|correct any mistakes, and fill in the words you don't know. Take notes|
|(preferably somewhere other than in the book), because you will forget|
|the corrections as soon as you're on your own.                        |
+----------------------------------------------------------------------+
|                       2: Understand the Speech                       |
|                                                                      |
|This step gets overlooked even more often than the previous one. Read |
|through the ritual a couple of times, and make sure you really grasp  |
|it. Don't just know the words -- know what it's talking about. Find   |
|out who the characters being talked about are. Again, ask questions.  |
|                                                                      |
|Now, start trying to understand the speech structurally. Any ritual is|
|made up of components, separate pieces that are linked together. For  |
|example, a section may be talking about symbols, with three paragraphs|
|per symbol: concrete meaning, abstract meaning, and purpose. Figure   |
|out what these pieces are -- you'll use them later.                   |
|                                                                      |
|The next step is especially useful for long speeches -- visualize the |
|speech. Any speech can be thought of in terms of movements, places,   |
|rooms, stuff like that. Words are hard to remember in order; places   |
|are easy. The canonical example is the Middle Chamber Lecture, which  |
|walks through King Solomon's Temple. That's no accident -- that path  |
|is easily visualized, and makes a good example of how to learn ritual,|
|which is probably why it is the first major speech an officer         |
|learns. This is why we use symbols in the first place: because they   |
|are easy to learn and internalize. Use them.                          |
+----------------------------------------------------------------------+
|                     3a: Small-Scale Memorization                     |
|                                                                      |
|This is never anyone's favorite part; anyone can do it, but no-one    |
|finds it simple. It's considerably easier if you do it right, though. |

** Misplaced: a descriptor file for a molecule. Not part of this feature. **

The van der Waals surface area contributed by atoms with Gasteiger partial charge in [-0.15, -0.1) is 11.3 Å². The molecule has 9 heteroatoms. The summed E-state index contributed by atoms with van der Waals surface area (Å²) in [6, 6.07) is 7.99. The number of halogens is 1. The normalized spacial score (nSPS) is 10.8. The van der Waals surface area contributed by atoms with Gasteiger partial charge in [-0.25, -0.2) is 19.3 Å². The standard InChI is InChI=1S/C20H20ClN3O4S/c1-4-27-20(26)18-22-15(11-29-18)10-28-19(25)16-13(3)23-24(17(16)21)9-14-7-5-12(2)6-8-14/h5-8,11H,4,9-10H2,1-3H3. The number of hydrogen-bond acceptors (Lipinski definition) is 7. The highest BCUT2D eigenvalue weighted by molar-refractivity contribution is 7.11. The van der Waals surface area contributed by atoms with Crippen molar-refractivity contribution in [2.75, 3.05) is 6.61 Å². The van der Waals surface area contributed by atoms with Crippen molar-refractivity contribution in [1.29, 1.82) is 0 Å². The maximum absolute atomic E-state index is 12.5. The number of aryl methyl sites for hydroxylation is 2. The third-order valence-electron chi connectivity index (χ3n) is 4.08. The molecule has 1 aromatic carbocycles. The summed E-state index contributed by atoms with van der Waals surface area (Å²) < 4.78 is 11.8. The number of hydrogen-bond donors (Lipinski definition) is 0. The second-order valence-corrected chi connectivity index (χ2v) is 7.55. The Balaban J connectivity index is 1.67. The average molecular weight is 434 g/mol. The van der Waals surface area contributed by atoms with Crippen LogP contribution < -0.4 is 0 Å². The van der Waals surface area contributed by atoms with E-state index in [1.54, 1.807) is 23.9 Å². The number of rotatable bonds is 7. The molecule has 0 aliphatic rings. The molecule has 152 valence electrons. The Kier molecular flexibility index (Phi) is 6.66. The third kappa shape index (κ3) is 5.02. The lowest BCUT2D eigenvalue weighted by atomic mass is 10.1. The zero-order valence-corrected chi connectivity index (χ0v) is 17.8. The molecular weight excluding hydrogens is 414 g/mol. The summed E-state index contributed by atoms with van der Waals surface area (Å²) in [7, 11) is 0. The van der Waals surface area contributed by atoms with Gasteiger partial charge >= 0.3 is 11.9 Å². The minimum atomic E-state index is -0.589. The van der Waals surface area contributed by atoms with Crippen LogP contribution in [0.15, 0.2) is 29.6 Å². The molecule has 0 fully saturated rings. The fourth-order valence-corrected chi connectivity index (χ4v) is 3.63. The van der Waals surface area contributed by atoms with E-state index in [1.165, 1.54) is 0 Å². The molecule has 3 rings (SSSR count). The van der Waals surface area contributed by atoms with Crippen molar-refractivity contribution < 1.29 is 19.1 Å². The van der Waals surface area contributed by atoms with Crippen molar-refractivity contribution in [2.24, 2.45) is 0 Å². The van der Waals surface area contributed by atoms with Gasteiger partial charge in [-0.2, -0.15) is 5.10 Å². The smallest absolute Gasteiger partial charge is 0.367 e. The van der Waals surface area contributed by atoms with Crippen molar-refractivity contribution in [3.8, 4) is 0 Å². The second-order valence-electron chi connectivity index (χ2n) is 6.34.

|                                                                      |
|Start out by reading the speech over and over. Don't move on to the   |
|next step until you can read it from the cypher quickly, without      |
|breaks or hesitation. Read it *out loud*, when you get the chance.    |
|This step is particularly important, and skipped more often than any  |
|other. Don't skip it -- this is how you get your brain and mouth      |
|trained to the words. It may sound silly, but it really matters -- the|
|mental pathways used to talk are distinct from those used to read.    |
|                                                                      |
|Now, start trying to learn sentences. Just sentences. Read the first  |
|word or two of the sentence, then try to fill in the remainder from   |
|memory. Don't fret if you can't do it immediately; it will probably   |
|take at least 5 or 10 times through before you're getting most of the |
|sentences. You'll find some that are hard -- hammer those ones over   |
|and over (but don't totally neglect the rest while you do so). Again, |
|get to the point where you're doing reasonably well on this, before   |
|going on to the next step.                                            |
|                                                                      |
+----------------------------------------------------------------------+
|                     3b: Large-Scale Memorization                     |
|                                                                      |
|Once you've got most of the sentences, try to move on to paragraphs.  |
|Again, some will be easy and some hard. Try to understand exactly why |
|this sentence follows that one -- in most cases, the ritual does make |